"The Greatest Show on Earth" (02:57)
In 1937, William Randolph Hearst threw himself a circus themed birthday party at the home of his mistress Marion Davies. He was the most powerful and controversial media tycoon in the world.
New York City, 1885 (03:29)
At age 22, Hearst was a senior at Harvard who loved the night life. Newspaper Row was one of the busiest places in the city; papers were published several times a day.
Business Editor at "Harvard Lampoon" (03:14)
Hearst was notorious at Harvard. He had an entourage, apartments, and wealth. He made the school paper profitable by selling ads and increased circulation by 50%.
George Hearst (02:41)
After his expulsion from Harvard, Hearst's father, a mining entrepreneur, put him to work in the family business in Butte, Montana. He had become successful with a silver mine during the Gold Rush.
Phoebe Apperson (02:38)
Hearst was born in San Francisco in 1863, ten months after his parents married. George Hearst went back to mining country as soon as his son was born. He was left with a nanny while his mother traveled and she spoiled him when she was home.
"The Examiner" (04:27)
Hearst rarely saw his father and had an emotional intimacy with his mother. The Hearsts became one of the richest families in the U.S. George bought a San Francisco newspaper and was elected to the Senate.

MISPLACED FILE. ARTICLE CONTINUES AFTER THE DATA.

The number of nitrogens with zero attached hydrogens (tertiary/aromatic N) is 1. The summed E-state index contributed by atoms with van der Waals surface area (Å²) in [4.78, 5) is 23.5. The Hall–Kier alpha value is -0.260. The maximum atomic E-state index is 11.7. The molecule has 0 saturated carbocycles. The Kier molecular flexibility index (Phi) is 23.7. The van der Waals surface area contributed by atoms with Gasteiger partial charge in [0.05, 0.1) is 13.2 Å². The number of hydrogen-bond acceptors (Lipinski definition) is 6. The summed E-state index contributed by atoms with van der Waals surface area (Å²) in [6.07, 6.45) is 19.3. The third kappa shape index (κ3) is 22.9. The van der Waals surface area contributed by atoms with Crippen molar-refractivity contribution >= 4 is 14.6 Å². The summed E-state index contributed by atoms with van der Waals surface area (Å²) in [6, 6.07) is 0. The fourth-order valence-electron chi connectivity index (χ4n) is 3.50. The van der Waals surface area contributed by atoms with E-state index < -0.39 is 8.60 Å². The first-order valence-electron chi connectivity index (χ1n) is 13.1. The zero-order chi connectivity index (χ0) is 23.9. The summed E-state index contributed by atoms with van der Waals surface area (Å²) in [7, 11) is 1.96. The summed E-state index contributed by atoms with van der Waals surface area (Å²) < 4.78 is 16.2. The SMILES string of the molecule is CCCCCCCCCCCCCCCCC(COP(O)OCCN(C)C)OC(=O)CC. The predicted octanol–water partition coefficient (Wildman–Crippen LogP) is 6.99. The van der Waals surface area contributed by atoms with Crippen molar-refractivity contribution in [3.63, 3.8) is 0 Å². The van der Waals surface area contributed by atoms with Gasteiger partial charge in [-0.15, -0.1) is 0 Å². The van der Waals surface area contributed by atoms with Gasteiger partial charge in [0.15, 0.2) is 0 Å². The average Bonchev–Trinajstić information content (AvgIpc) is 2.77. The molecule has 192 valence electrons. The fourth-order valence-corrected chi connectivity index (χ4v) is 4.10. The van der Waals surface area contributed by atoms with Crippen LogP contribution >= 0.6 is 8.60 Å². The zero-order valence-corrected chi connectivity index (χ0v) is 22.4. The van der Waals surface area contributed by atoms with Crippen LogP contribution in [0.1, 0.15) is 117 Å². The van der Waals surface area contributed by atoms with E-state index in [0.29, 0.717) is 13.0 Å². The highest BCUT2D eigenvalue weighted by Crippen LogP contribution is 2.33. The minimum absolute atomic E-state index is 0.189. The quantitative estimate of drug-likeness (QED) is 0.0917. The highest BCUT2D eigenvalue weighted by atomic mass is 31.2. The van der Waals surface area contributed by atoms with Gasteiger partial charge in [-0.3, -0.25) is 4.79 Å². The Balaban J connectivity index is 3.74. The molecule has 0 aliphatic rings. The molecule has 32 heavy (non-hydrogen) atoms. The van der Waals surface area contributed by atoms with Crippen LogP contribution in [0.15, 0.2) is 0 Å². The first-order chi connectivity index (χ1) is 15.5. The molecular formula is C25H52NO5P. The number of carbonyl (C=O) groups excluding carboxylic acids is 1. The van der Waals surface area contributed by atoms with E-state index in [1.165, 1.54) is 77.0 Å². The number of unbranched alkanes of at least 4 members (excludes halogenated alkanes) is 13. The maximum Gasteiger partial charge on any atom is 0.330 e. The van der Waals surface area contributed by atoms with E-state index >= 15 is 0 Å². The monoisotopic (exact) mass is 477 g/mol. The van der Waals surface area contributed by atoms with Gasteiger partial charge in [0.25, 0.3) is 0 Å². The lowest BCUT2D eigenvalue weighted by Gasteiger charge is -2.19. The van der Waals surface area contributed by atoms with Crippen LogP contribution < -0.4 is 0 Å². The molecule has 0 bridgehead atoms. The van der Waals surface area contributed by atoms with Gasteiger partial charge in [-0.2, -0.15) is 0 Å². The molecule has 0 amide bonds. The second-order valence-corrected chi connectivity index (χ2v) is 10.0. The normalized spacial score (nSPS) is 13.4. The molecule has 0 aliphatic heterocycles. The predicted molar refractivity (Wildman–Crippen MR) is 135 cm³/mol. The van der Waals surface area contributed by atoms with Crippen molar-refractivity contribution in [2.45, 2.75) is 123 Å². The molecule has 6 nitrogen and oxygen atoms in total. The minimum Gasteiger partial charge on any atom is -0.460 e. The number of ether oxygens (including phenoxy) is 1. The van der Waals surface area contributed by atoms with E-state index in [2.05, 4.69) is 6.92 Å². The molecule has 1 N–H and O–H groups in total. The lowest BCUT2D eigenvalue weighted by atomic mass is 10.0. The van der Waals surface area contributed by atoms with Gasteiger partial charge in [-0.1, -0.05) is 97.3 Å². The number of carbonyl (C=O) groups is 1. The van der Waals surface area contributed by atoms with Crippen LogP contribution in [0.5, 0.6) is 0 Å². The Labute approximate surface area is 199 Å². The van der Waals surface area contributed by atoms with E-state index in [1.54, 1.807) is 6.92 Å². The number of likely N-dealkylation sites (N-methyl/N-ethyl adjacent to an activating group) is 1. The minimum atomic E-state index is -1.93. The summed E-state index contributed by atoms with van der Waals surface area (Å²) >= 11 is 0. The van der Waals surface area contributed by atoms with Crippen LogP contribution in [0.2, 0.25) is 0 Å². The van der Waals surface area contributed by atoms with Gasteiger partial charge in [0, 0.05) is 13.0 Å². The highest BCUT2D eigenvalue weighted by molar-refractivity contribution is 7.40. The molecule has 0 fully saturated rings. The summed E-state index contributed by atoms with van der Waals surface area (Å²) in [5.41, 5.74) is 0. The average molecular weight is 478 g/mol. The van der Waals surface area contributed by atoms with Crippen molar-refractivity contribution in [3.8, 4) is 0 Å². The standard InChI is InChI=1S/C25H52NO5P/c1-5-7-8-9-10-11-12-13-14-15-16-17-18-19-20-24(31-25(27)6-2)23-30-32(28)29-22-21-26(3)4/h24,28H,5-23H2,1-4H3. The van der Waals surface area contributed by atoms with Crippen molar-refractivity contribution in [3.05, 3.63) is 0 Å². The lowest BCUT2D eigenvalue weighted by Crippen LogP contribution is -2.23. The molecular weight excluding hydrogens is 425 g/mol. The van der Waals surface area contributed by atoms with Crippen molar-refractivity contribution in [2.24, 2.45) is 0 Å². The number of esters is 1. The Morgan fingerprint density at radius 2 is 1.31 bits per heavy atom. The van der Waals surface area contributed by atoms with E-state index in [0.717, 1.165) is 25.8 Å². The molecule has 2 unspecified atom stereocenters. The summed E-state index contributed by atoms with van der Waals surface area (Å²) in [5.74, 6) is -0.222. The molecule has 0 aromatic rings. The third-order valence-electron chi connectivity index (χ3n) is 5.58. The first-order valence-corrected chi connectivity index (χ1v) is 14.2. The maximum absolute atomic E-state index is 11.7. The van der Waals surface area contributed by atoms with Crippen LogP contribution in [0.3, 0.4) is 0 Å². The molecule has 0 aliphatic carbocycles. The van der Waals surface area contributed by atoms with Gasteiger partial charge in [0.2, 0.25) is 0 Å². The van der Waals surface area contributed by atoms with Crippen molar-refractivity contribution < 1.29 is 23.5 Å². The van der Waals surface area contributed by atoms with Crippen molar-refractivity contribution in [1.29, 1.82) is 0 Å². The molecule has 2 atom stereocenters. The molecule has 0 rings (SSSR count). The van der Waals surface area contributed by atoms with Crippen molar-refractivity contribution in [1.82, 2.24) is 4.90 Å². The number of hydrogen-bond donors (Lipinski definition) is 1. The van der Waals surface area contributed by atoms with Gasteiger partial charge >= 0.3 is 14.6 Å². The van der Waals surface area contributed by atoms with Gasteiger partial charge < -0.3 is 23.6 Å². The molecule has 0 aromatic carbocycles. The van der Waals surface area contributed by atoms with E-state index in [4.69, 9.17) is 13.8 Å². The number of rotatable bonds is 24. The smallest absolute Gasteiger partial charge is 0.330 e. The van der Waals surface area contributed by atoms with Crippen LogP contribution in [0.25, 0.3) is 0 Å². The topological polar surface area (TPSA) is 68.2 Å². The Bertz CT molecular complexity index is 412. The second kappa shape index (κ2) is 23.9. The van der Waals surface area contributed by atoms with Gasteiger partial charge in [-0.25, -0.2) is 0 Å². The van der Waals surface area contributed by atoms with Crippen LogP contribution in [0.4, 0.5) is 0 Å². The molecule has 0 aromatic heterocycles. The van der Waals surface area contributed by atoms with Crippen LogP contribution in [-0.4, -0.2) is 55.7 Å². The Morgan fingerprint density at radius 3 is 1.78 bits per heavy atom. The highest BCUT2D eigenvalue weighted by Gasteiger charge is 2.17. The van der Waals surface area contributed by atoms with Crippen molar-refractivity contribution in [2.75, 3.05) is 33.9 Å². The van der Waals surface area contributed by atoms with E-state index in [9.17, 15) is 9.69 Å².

"Monarch of the Dailies" (03:30)
Hearst took over his father's newspaper in 1887 at age 24; he was arrested for libel within two weeks. His main competitors were "The Chronicle" and "The Call." Hearst was willing to pay well for the best writers and editors.
"There is No Substitute for Circulation" (03:07)
Hearst wrote many headlines and reviewed all copy. He was constantly thinking about how to attract people to "The Examiner." Hearst's promotions included stunts like catching a bear.
Racism in "The Examiner" (02:23)
Hearst was a staunch democrat; white supremacy was a core principle of the part. In 1890, he targeted Asians in California and encouraged racial discontent through his newspaper.
Tessie Powers (04:13)
As Hearst became more successful, he spent more money in his quest to gain attention. He moved to Sausalito and threw lavish parties. His mother stopped him from marrying showgirls; she did not want him to be an alcoholic and irresponsible spender like his father.
Control of Hearst Estate (03:55)
George Hearst died in 1891 and left his fortune to his wife. His only son and heir was left with no income of his own. He split with Powers to get the loan he needed from his mother to buy another newspaper.
New York City, 1895 (04:07)
Hearst did not to use the introductions made by his mother to penetrate the city's social elite. Hearst set his sights on overtaking "The New York World."
Joseph Pulitzer (02:51)
Pulitzer was one of the richest men in the country and employed the biggest news staff in the world. "The New York World" was focused on the interest of the city's immigrant population.
"The Morning Journal" (05:14)
Hearst bought a small newspaper to enter the New York City media market. He poached the best reporters, writers, and editors from Pulitzer. "The Yellow Kid" resonated with the public.
Capitalistic Gilded Age (03:49)